A company called Laboratory Corporation, part of American Holdings, recently sent out a press release announcing their marketing of HCV Fibrosure. The press release touts Fibrosure as a non-invasive alternative to liver biopsies for measuring fibrosis and necroinflammatory activity using a blood test.
Fibrosure has been used extensively in France over the last couple of years, where it was developed by a leading French hepatologist, Thierry Poynard, and colleagues. The test is marketed in France as 'FibroTest' by BioPredictive.
Liver biopsies carry a small risk of complications (internal bleeding) and many people with hepatitis C are reluctant to undergo the procedure. There can be pain involved; drug users in particular may legitimately fear that they won't get adequate pain medication. In addition, liver biopsies are contraindicated for some people (for example, people with low platelet counts). For these reasons, a non-invasive alternative to biopsy would be welcome, and constitutes something of a holy grail in hepatitis C care.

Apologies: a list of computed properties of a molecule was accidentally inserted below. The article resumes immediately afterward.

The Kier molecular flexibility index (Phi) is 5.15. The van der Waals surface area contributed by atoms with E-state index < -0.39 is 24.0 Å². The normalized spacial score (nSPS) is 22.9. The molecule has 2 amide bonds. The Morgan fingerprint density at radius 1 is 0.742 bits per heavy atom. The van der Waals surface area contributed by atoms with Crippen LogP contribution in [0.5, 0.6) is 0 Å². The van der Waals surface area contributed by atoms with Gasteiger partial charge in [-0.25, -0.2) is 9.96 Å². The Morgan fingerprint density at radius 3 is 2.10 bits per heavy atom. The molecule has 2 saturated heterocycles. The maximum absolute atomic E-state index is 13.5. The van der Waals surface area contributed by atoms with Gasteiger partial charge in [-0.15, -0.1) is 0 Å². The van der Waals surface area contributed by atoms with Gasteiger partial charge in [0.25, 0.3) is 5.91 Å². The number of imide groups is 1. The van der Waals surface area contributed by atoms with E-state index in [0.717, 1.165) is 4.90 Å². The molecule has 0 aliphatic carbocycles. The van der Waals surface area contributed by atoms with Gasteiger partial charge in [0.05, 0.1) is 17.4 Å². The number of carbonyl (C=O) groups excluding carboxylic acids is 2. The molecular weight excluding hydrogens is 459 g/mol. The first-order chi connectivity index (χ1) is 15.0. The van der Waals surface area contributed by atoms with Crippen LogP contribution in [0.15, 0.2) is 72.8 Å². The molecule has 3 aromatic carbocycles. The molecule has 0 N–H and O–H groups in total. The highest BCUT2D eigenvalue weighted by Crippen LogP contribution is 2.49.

FibroTest appears relatively good at gauging both 1) very early or minimal and 2) relatively advanced liver disease, though it doesn't perform as well for people in the middle of the spectrum. One independent evaluation comparing FibroTest to biopsy results concluded that "the FibroTest score could not accurately predict the presence or absence of significant liver fibrosis." The complete study, from the journal Clinical Chemistry, is available here.
A recent review of the role of liver biopsy and noninvasive markers of fibrosis, written by Duke University's John McHutchison for a CME program by Project in Knowledge, is available here.
It's not clear yet how much Fibrosure will cost, and whether Medicaid and private insurers will reimburse for the test.
In a future post, I'll report on what American doctors are saying about Fibrosure.